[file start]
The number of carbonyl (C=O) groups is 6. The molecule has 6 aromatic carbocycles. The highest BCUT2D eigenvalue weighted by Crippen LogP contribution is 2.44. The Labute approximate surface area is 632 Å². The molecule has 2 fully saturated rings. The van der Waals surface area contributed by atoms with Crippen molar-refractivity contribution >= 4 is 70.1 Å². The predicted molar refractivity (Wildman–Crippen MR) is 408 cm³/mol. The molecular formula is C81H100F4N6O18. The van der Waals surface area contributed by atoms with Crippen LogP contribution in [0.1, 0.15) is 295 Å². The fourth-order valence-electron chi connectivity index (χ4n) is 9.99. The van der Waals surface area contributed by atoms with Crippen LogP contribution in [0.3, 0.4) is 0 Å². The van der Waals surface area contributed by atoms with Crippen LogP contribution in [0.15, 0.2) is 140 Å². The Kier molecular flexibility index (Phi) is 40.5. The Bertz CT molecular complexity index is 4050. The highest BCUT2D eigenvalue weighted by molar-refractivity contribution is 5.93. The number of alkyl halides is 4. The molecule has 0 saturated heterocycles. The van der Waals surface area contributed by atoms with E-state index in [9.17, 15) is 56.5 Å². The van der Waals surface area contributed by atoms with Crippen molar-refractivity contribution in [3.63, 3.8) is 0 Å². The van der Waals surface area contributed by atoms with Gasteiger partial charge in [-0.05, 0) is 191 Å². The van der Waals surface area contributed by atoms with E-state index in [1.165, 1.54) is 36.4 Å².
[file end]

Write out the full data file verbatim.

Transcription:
The number of carbonyl (C=O) groups is 6. The molecule has 6 aromatic carbocycles. The highest BCUT2D eigenvalue weighted by Crippen LogP contribution is 2.44. The Labute approximate surface area is 632 Å². The molecule has 2 fully saturated rings. The van der Waals surface area contributed by atoms with Crippen molar-refractivity contribution >= 4 is 70.1 Å². The predicted molar refractivity (Wildman–Crippen MR) is 408 cm³/mol. The molecular formula is C81H100F4N6O18. The van der Waals surface area contributed by atoms with Crippen LogP contribution in [0.1, 0.15) is 295 Å². The fourth-order valence-electron chi connectivity index (χ4n) is 9.99. The van der Waals surface area contributed by atoms with Crippen LogP contribution in [0.3, 0.4) is 0 Å². The van der Waals surface area contributed by atoms with Crippen LogP contribution in [0.15, 0.2) is 140 Å². The Kier molecular flexibility index (Phi) is 40.5. The Bertz CT molecular complexity index is 4050. The highest BCUT2D eigenvalue weighted by molar-refractivity contribution is 5.93. The number of alkyl halides is 4. The molecule has 0 saturated heterocycles. The van der Waals surface area contributed by atoms with E-state index in [9.17, 15) is 56.5 Å². The van der Waals surface area contributed by atoms with Crippen molar-refractivity contribution in [3.63, 3.8) is 0 Å². The van der Waals surface area contributed by atoms with Gasteiger partial charge in [-0.05, 0) is 191 Å². The van der Waals surface area contributed by atoms with E-state index in [1.165, 1.54) is 36.4 Å².